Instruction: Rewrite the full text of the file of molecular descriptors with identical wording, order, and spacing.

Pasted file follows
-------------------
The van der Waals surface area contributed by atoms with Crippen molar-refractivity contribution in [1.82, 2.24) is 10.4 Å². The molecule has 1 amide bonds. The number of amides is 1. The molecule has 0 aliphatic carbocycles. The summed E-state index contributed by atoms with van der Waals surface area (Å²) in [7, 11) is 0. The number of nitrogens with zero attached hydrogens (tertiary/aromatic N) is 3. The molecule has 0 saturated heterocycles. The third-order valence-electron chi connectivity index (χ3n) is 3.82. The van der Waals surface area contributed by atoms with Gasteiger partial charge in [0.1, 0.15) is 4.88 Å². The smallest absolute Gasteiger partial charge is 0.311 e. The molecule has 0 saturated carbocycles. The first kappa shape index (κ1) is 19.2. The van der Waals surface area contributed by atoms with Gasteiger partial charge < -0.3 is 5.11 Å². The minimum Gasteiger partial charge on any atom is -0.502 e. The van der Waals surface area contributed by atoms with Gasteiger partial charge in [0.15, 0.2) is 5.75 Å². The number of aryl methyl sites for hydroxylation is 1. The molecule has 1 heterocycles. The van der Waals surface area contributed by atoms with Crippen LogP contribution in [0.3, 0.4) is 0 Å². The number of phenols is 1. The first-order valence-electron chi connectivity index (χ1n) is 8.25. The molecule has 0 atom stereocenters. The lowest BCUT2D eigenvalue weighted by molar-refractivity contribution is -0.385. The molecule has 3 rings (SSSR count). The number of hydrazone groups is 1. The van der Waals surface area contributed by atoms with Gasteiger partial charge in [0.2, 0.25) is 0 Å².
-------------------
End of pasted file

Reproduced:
The van der Waals surface area contributed by atoms with Crippen molar-refractivity contribution in [1.82, 2.24) is 10.4 Å². The molecule has 1 amide bonds. The number of amides is 1. The molecule has 0 aliphatic carbocycles. The summed E-state index contributed by atoms with van der Waals surface area (Å²) in [7, 11) is 0. The number of nitrogens with zero attached hydrogens (tertiary/aromatic N) is 3. The molecule has 0 saturated heterocycles. The third-order valence-electron chi connectivity index (χ3n) is 3.82. The van der Waals surface area contributed by atoms with Gasteiger partial charge in [0.1, 0.15) is 4.88 Å². The smallest absolute Gasteiger partial charge is 0.311 e. The molecule has 0 saturated carbocycles. The first kappa shape index (κ1) is 19.2. The van der Waals surface area contributed by atoms with Gasteiger partial charge < -0.3 is 5.11 Å². The minimum Gasteiger partial charge on any atom is -0.502 e. The van der Waals surface area contributed by atoms with Gasteiger partial charge in [0.15, 0.2) is 5.75 Å². The number of aryl methyl sites for hydroxylation is 1. The molecule has 1 heterocycles. The van der Waals surface area contributed by atoms with Crippen LogP contribution in [0.3, 0.4) is 0 Å². The number of phenols is 1. The first-order valence-electron chi connectivity index (χ1n) is 8.25. The molecule has 0 atom stereocenters. The lowest BCUT2D eigenvalue weighted by molar-refractivity contribution is -0.385. The molecule has 3 rings (SSSR count). The number of hydrazone groups is 1. The van der Waals surface area contributed by atoms with Gasteiger partial charge in [0.2, 0.25) is 0 Å².